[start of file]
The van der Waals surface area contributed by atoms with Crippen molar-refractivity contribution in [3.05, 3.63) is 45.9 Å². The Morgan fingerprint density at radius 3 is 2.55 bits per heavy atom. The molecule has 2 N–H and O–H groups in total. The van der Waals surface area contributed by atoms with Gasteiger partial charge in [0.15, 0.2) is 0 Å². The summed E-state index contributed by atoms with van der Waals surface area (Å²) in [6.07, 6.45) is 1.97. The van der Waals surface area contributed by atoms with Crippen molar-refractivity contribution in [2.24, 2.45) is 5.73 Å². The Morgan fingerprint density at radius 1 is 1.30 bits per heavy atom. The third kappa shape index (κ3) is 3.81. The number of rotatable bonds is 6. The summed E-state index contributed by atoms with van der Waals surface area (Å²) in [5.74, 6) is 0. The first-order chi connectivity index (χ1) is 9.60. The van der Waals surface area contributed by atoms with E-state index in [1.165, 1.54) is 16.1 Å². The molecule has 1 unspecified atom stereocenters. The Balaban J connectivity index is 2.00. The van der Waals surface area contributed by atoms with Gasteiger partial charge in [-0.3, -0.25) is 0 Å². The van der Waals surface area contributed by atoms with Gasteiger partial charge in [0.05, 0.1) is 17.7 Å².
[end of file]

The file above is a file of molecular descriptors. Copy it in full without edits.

The van der Waals surface area contributed by atoms with Crippen molar-refractivity contribution in [3.05, 3.63) is 45.9 Å². The Morgan fingerprint density at radius 3 is 2.55 bits per heavy atom. The molecule has 2 N–H and O–H groups in total. The van der Waals surface area contributed by atoms with Gasteiger partial charge in [0.15, 0.2) is 0 Å². The summed E-state index contributed by atoms with van der Waals surface area (Å²) in [6.07, 6.45) is 1.97. The van der Waals surface area contributed by atoms with Crippen molar-refractivity contribution in [2.24, 2.45) is 5.73 Å². The Morgan fingerprint density at radius 1 is 1.30 bits per heavy atom. The third kappa shape index (κ3) is 3.81. The number of rotatable bonds is 6. The summed E-state index contributed by atoms with van der Waals surface area (Å²) in [5.74, 6) is 0. The first-order chi connectivity index (χ1) is 9.60. The van der Waals surface area contributed by atoms with E-state index in [1.165, 1.54) is 16.1 Å². The molecule has 1 unspecified atom stereocenters. The Balaban J connectivity index is 2.00. The van der Waals surface area contributed by atoms with Gasteiger partial charge in [-0.3, -0.25) is 0 Å². The van der Waals surface area contributed by atoms with Gasteiger partial charge in [0.05, 0.1) is 17.7 Å².